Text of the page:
Dark matter is not observable, yet it most likely exists. That's what recent astrophysics studies tell us, as scientists can detect its gravitational effects in the Universe even though they cannot directly observe it. The very name assigned to this mysterious matter gives us something to consider: the fact that something is not 'visible' does not imply that it does not exist. Our limits often prevent us from perceiving things that actually exist, so, both in everyday life and scientific research, it is essential not to judge by appearances, but instead to always try to look beyond them. The image shows the heart of our galaxy, located in the Sagittarius region. It was taken using a long exposure and astrotracking. Inspired by the idea of dark matter, as if I wanted to reveal it through my lens, I converted the nucleus of the Milky Way into a negative photo. The stars of the Galactic Center thus become the focal points of my shot, like the colors on Jackson Pollock’s abstract canvases, reversing reality into abstractionism and demonstrating how the infinite beauty of the Universe is itself Art.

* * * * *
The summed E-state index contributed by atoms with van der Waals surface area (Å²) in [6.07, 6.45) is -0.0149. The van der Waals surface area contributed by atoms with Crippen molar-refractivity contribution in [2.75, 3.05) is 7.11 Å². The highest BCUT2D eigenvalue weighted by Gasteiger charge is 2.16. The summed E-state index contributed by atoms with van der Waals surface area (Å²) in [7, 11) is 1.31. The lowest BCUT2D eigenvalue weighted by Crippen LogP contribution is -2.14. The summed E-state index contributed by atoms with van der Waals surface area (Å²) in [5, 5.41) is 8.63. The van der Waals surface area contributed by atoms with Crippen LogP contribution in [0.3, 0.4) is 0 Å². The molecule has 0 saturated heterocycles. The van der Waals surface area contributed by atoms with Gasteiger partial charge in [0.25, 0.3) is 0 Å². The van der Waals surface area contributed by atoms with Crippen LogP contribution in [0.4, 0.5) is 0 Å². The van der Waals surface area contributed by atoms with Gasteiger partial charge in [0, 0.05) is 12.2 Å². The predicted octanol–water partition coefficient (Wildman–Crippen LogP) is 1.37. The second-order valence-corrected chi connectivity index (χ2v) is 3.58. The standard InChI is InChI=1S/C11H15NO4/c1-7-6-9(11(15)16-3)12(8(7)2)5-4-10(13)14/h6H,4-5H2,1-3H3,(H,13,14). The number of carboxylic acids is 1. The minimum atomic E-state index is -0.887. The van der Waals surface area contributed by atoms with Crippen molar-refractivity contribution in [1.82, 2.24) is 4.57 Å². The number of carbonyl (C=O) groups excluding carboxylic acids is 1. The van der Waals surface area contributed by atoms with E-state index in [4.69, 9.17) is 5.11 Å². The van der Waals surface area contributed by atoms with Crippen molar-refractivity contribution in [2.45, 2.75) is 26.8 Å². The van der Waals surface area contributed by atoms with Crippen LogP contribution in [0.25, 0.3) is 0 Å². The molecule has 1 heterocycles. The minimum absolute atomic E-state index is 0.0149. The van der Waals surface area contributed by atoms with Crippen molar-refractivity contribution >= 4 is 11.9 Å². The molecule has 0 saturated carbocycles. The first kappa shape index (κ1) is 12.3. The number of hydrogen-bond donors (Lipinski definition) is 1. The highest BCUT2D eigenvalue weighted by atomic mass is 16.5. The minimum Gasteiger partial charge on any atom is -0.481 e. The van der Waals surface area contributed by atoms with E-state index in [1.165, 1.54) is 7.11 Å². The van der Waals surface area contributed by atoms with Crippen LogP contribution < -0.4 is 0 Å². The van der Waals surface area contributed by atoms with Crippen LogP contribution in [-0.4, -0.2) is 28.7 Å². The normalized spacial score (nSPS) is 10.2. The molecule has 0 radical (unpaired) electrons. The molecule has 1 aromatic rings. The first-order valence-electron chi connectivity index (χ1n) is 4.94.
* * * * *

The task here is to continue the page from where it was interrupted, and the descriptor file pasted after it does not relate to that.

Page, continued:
Simone Arrigoni is a classical pianist, multiple Freediving World Record holder and successful photographer. He holds more than 150 awards in the most prestigious International Photo Contests, such as the 1st Prize in NTU 2017 by Singapore's Nanyang Technological University & National Geographic. He was appointed FIOF Italian Photography Ambassador in China 2017-2019 and has been Underwater Photography Festival Ambassador since 2019. His works have been published in books, magazines and catalogues, as well as being collected and exhibited worldwide, from USA to Japan via Europe and China